You wouldn’t knowingly expose a child to poisons, would you?
With that in mind, and in recognition of “National Poison Prevention Week” (March 15-21), Christina Wilson, executive director of Integrated Community Planning, Inc., is drawing attention to the fact that when adults smoke cigarettes, they are indeed exposing children to poison.
“Children do what they see adults doing.” said Wilson. “If a parent smokes, the odds of a child becoming a smoker dramatically increase, which is a tragedy. Smoking is a poisonous activity; it is the leading cause of preventable death in New York.”
The poisonous nature of cigarettes goes far beyond being figurative. It is quite literal:
*According to the National Cancer Institute, tobacco smoke includes harmful chemicals such as hydrogen cyanide (used in chemical warfare), carbon monoxide (a gas emitted by car exhausts), and ammonia (also found in toilet cleaners).
These chemicals impact everyone around a smoker (particularly, children) in the form of secondhand smoke, which is a dangerous combination of the smoke from the burning end of a cigarette and the smoke exhaled by a smoker. Each year, an estimated 3,000 American non-smokers die from lung cancer caused by secondhand smoke.
According to a 2006 Surgeon General’s Report, there is no safe level of exposure to secondhand smoke. Nonsmokers’ exposure to secondhand smoke can lead to lung cancer, and other illnesses. And, while secondhand smoke is bad for everyone, it is especially poisonous for babies and children, as their lungs are still developing.
“Secondhand smoke is devastating to young people,” said Wilson. “If a child’s parents smoke, the child is more likely to suffer from pneumonia and bronchitis. Also, secondhand smoke can cause youth with asthma or allergies to have more severe attacks. The only way parents can keep youngsters safe from secondhand smoke is by not exposing them to it.”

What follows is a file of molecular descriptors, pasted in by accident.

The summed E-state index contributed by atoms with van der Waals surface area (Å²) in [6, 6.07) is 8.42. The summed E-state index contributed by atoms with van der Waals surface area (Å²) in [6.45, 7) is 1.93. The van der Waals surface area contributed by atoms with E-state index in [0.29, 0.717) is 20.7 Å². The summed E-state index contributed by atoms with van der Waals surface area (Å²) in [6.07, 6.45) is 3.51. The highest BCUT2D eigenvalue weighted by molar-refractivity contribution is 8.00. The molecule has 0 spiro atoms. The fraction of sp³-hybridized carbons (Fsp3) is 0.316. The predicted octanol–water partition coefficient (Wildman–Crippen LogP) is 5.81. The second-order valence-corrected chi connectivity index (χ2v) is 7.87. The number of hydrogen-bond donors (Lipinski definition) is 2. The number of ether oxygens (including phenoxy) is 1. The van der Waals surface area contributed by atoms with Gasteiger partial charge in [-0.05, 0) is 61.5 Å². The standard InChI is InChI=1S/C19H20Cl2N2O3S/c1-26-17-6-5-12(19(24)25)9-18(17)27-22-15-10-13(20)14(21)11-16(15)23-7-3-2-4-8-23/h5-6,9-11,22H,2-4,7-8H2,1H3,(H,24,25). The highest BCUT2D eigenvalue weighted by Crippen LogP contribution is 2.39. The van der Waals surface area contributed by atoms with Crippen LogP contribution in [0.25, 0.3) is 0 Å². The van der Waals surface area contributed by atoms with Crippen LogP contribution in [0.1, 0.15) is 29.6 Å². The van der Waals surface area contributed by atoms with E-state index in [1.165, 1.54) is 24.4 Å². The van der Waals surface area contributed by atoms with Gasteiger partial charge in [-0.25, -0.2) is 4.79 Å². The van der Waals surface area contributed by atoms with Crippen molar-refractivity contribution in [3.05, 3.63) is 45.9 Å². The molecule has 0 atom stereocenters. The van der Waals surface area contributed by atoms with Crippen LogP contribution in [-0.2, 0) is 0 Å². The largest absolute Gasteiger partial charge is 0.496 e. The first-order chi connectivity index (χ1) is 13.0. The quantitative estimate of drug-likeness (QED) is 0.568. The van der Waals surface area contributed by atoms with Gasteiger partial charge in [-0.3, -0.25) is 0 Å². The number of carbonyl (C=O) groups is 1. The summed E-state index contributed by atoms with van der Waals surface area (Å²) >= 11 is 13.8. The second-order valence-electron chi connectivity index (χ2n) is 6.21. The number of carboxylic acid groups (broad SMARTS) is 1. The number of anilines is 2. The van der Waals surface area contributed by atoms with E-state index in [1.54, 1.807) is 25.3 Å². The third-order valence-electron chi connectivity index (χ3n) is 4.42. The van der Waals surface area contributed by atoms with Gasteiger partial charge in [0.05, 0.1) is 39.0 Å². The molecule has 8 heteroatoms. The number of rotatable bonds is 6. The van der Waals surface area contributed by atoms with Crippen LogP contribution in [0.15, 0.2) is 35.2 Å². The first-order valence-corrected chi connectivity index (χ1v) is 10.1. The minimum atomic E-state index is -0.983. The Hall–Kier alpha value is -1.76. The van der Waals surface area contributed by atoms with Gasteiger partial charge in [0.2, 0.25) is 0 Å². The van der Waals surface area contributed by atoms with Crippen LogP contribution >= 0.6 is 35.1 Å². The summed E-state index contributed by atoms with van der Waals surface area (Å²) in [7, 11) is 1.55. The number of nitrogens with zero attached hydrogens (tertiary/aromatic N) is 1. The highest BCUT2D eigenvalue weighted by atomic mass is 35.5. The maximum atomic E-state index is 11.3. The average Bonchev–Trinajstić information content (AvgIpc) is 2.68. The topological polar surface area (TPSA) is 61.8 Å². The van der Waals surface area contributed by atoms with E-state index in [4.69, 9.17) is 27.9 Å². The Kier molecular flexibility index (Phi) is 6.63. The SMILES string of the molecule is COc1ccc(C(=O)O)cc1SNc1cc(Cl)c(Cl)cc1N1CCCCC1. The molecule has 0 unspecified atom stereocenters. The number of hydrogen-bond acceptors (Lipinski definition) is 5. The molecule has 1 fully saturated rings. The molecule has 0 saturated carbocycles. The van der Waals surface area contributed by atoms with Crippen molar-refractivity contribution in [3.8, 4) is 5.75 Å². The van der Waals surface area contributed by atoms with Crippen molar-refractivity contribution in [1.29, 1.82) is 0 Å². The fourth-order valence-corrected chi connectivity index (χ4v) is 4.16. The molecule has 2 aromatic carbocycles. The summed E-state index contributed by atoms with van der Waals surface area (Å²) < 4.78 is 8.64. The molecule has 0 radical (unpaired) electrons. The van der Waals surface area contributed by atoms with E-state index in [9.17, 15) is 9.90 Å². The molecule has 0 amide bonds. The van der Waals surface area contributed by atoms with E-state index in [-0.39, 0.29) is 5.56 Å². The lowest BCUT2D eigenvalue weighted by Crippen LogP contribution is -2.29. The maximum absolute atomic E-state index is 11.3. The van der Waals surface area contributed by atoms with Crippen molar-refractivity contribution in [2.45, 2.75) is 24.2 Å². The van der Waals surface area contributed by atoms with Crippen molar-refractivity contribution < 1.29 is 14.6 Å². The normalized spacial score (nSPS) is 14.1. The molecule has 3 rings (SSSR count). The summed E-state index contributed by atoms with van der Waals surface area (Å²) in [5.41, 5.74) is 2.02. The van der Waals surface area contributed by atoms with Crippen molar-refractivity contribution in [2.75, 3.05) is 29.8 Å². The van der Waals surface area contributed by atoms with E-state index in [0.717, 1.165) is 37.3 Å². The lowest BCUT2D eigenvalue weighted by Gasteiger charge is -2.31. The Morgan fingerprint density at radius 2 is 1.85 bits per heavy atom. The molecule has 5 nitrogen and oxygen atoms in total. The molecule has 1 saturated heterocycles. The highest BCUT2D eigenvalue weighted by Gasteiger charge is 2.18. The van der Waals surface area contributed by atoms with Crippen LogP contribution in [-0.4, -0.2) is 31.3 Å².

That’s why Integrated Community Planning, Inc. felt it was important to hold the grants for the Tobacco Free Network of CNY.
The Tobacco Free Network works to reduce the impact of retail tobacco marketing on youth, establish tobacco-free community norms through tobacco-free outdoor policies, reduce tobacco imagery in youth-rated movies and to reduce tobacco industry presence on social media.
Funded through the New York State Department of Health, Bureau of Tobacco Control, the Tobacco Free Network of CNY is one of twenty-five organizations awarded the grant.
These grants are intended to create change at the population level and maximize the state’s tobacco control efforts to have the greatest effect on the most people.
For more information contact Tobacco Free Network of CNY directly at [email protected] or (315) 343-2344 ext 10.
Information about quitting smoking is available by calling the toll-free New York State Smokers’ Quitline at 1-866-NY-QUITS (1-866-697-8487) and on the Quitline Web site at www.nysmokefree.com.